You’ve been in your current job for several years. Yet you never speak up in meetings, and you keep your ideas to yourself. You’ve never petitioned for a raise or negotiated a salary increase. You always ask your coworkers for a second opinion. Even though you’re not happy with your career, you avoid networking meetings, and you don’t apply for the job you really want or pursue the career path you’re truly passionate about.
Sound familiar? These are all ways self-doubt can stall your career growth. Your fear keeps you playing small and staying in a safe but (incredibly) unfulfilling job instead of making changes and finding the right career.
Everyone experiences self-doubt from time to time–world-class athletes, famous celebrities, successful business owners–but when the thoughts prevent you from taking action or improving your situation, you’ve got some work to do.
Here’s how to overcome your self-doubt and propel your career.
Realize it’s in your head.
Choosing to believe the thoughts of self-doubt can easily stop you from pursuing your best career. You might spend too long in a job you dislike because you feel unqualified for a new career you’re more passionate about or unconfident in your interview skills. You might feel like you haven’t contributed much or your resume isn’t strong enough. You see your coworkers get salary bumps and promotions for the exact same ideas you had but were too afraid to share. Your doubt about your capabilities could prevent you from asking for a promotion or even from making connections that could further your career.
But self-doubt is self-inflicted. The sooner you understand you’re your own worst critic, your feelings of imposter syndrome are unwarranted, and your fear is just your own demons rearing their ugly heads, the sooner you can overcome it. Because self-doubt is absolutely something you can manage.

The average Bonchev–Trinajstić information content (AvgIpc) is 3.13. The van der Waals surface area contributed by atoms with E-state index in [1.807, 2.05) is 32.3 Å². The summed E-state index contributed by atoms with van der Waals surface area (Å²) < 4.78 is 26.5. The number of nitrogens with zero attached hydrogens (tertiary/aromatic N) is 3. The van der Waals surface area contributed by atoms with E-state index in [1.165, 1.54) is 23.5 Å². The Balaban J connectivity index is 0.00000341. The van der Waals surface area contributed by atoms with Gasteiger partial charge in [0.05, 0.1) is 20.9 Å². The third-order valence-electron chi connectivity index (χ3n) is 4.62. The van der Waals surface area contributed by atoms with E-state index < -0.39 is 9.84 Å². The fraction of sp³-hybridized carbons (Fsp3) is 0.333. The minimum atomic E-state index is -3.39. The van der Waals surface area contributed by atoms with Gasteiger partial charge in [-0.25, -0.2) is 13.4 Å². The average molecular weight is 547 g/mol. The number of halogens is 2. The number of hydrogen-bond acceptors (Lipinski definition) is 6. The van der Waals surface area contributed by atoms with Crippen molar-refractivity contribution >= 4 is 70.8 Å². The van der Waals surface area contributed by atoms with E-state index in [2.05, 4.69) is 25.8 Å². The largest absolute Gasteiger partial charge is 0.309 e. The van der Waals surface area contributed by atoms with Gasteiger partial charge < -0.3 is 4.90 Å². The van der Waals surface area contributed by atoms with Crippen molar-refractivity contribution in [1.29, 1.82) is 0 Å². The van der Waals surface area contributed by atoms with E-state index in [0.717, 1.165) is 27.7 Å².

Ask why. Repeatedly.
If you’re ready to overcome self-doubt, the first step is to figure out the root cause of your fraudy feelings. Sometimes self-doubt stems from low self-esteem, a lack of confidence, or a bad experience you had, but you need to find the source before you can fix the problem.
One of the best ways to do this is a simple exercise that involves asking yourself “why” several times.
For example, let’s say you’re always hesitant to speak up in meetings. You ask yourself, “Why do I doubt myself when trying to speak up in a meeting?” You might answer, “Because I don’t know if what I’m saying sounds smart.”
That answer then becomes the basis of the next question: “Why do I think what I’m saying isn’t smart enough?” Maybe because you’re not confident in your abilities and think that your coworkers are smarter and have more impressive credentials.
Then, you ask, “Why do I think they’re smarter and have more impressive credentials?” Your answer could be, “Because I feel like they know exactly what they’re doing...or at least they seem like they know what they’re doing.”
Your next question is: “Why do I think other people know what they’re doing?” You could be making an assumption. You might realize you’re comparing yourself to your colleagues, but it’s actually illogical. You have a track record of success! Your coworkers are just people sharing their opinions–and what they’re saying isn’t necessarily right. So you should speak up about what you think, too!
Keep asking yourself why until you find a source. (Hint: It’s usually a story you’re telling yourself based on something that happened in your past.) Once you’re clear on where the self-doubt is coming from, figure out why it’s illogical.
You can do this by writing down this sentence: “My self-doubt is illogical because…” and then listing out reasons why. You should be able to find several reasons. Using the speaking up in meetings example, you might find your self-doubt is unfounded because your coworkers always praise you for your ideas and appreciate your willingness to brainstorm.
Manage your thoughts.
Now that you know where your self-doubt is coming from and why it doesn’t make sense, your next step is to design a plan so you can continuously work at preventing it.
What will you do when you feel the self-doubt creep up again? Is there a phrase or sentence that can help you remember why the self-doubt is illogical? Do you need to start a mindset or journaling practice to help you work through your feelings?
Set aside time each week to reflect on your accomplishments and positive feedback you’ve gotten. This simple practice will help you see that you are smart, capable of choosing (and succeeding in) a new career, and a valuable addition to any team. You might even start to see that no one else is doubting you!
Self-doubt can be good–if it drives you to be better or learn something new. But if you find you’re listening to the voices in your head too much, it’s time to confront your self-doubt and banish the negativity for good.
Have you been successful in overcoming self-doubt, or are you struggling with it? If you're looking to overcome your self-doubt, learn how our career coach can help you by booking a free consultation.